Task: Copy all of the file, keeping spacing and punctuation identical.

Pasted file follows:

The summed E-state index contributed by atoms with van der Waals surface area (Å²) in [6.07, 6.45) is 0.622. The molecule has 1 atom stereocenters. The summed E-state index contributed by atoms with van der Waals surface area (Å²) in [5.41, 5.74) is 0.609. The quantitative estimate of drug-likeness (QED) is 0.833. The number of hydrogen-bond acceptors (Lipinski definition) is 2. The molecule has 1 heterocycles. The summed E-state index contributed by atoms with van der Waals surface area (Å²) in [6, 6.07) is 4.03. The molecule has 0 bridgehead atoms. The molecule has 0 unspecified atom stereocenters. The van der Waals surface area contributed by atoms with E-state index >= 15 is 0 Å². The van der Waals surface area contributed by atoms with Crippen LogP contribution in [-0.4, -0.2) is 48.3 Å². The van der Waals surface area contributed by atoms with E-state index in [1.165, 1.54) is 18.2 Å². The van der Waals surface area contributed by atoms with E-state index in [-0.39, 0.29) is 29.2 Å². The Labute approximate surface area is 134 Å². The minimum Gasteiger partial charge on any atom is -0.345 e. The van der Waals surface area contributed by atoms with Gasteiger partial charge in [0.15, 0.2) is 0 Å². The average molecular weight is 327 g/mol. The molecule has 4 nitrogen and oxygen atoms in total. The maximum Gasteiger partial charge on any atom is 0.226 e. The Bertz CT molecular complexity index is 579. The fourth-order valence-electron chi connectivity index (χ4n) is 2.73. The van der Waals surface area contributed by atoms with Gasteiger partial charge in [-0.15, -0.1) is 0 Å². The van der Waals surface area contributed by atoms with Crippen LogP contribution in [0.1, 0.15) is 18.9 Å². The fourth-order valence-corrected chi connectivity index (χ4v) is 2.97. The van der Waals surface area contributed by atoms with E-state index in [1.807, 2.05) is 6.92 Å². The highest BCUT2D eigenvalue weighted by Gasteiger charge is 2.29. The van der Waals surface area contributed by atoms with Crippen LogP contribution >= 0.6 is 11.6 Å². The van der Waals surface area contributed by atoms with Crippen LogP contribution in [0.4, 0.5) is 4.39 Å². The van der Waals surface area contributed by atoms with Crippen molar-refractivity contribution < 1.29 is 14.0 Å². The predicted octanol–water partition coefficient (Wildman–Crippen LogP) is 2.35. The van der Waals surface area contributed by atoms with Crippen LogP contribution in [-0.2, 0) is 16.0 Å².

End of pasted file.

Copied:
The summed E-state index contributed by atoms with van der Waals surface area (Å²) in [6.07, 6.45) is 0.622. The molecule has 1 atom stereocenters. The summed E-state index contributed by atoms with van der Waals surface area (Å²) in [5.41, 5.74) is 0.609. The quantitative estimate of drug-likeness (QED) is 0.833. The number of hydrogen-bond acceptors (Lipinski definition) is 2. The molecule has 1 heterocycles. The summed E-state index contributed by atoms with van der Waals surface area (Å²) in [6, 6.07) is 4.03. The molecule has 0 bridgehead atoms. The molecule has 0 unspecified atom stereocenters. The van der Waals surface area contributed by atoms with E-state index >= 15 is 0 Å². The van der Waals surface area contributed by atoms with Crippen LogP contribution in [-0.4, -0.2) is 48.3 Å². The van der Waals surface area contributed by atoms with E-state index in [1.165, 1.54) is 18.2 Å². The van der Waals surface area contributed by atoms with E-state index in [-0.39, 0.29) is 29.2 Å². The Labute approximate surface area is 134 Å². The minimum Gasteiger partial charge on any atom is -0.345 e. The van der Waals surface area contributed by atoms with Gasteiger partial charge in [0.15, 0.2) is 0 Å². The average molecular weight is 327 g/mol. The molecule has 4 nitrogen and oxygen atoms in total. The maximum Gasteiger partial charge on any atom is 0.226 e. The Bertz CT molecular complexity index is 579. The fourth-order valence-electron chi connectivity index (χ4n) is 2.73. The van der Waals surface area contributed by atoms with Gasteiger partial charge in [-0.15, -0.1) is 0 Å². The van der Waals surface area contributed by atoms with Crippen LogP contribution in [0.1, 0.15) is 18.9 Å². The fourth-order valence-corrected chi connectivity index (χ4v) is 2.97. The van der Waals surface area contributed by atoms with E-state index in [1.807, 2.05) is 6.92 Å². The highest BCUT2D eigenvalue weighted by Gasteiger charge is 2.29. The van der Waals surface area contributed by atoms with Crippen LogP contribution >= 0.6 is 11.6 Å². The van der Waals surface area contributed by atoms with Crippen LogP contribution in [0.4, 0.5) is 4.39 Å². The van der Waals surface area contributed by atoms with Crippen molar-refractivity contribution < 1.29 is 14.0 Å². The predicted octanol–water partition coefficient (Wildman–Crippen LogP) is 2.35. The van der Waals surface area contributed by atoms with Crippen LogP contribution in [-0.2, 0) is 16.0 Å².